After trying to think, I went with my first thought: I’m straining the software. I’m asking it to do too much at one time. Now, it might seem funny that software designed to do these things was having trouble doing these things, but I’d pretty much abandoned logic (as well as sanity) by this point.
So I carefully constructed my final project by making smaller projects. If I applied an effect to, say, clip06, I would render it as clip06effect. Then I would start a new project and use the rendered effect clip rather than make the software do too much. Believe it or not, that worked. Finally, I had a complete 3 minute movie. I figured adding the soundtrack would be the start of another nightmare, but it was surprisingly trouble-free. I guess maybe Sony figured I’d suffered enough, or perhaps it hadn’t had time to think up some new problems to throw at me.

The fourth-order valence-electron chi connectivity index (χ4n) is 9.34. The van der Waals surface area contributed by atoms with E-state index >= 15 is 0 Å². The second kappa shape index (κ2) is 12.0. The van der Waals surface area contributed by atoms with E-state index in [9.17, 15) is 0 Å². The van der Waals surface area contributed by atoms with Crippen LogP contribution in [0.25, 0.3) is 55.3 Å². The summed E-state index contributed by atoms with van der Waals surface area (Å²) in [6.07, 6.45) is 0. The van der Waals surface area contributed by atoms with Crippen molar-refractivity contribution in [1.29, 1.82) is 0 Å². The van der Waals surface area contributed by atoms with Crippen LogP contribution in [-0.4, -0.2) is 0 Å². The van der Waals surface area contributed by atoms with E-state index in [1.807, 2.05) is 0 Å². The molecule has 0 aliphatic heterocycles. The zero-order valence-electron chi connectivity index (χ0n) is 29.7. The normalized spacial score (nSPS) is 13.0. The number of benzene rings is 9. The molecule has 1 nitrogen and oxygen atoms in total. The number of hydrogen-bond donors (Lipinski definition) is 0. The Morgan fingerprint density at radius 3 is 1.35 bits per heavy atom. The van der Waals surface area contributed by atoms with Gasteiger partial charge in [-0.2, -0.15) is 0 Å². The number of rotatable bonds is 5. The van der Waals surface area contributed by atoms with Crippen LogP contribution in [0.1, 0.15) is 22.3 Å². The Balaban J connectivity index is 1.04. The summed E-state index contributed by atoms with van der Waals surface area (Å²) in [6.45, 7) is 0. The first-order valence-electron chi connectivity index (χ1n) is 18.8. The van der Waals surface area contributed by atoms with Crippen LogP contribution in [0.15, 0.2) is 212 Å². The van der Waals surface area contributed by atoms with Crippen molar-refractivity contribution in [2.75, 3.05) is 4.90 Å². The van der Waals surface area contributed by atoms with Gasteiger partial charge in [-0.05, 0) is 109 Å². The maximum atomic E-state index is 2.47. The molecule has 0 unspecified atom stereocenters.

So in sum, I don’t know how many of you might take up video editing (you fools) but I hope my journey might help you through some of the pitfalls. I would like to close by thanking you for your patronage, and to tell Pinnacle, Sony and Adobe to shape up.
PS: All of the above packages had rather difficult trimmers, which one would need to cut out unwanted frames. I ended up with yet another package for that, SolveigMM AVI Trimmer. This little freeware editor is excellent, and highly recommended.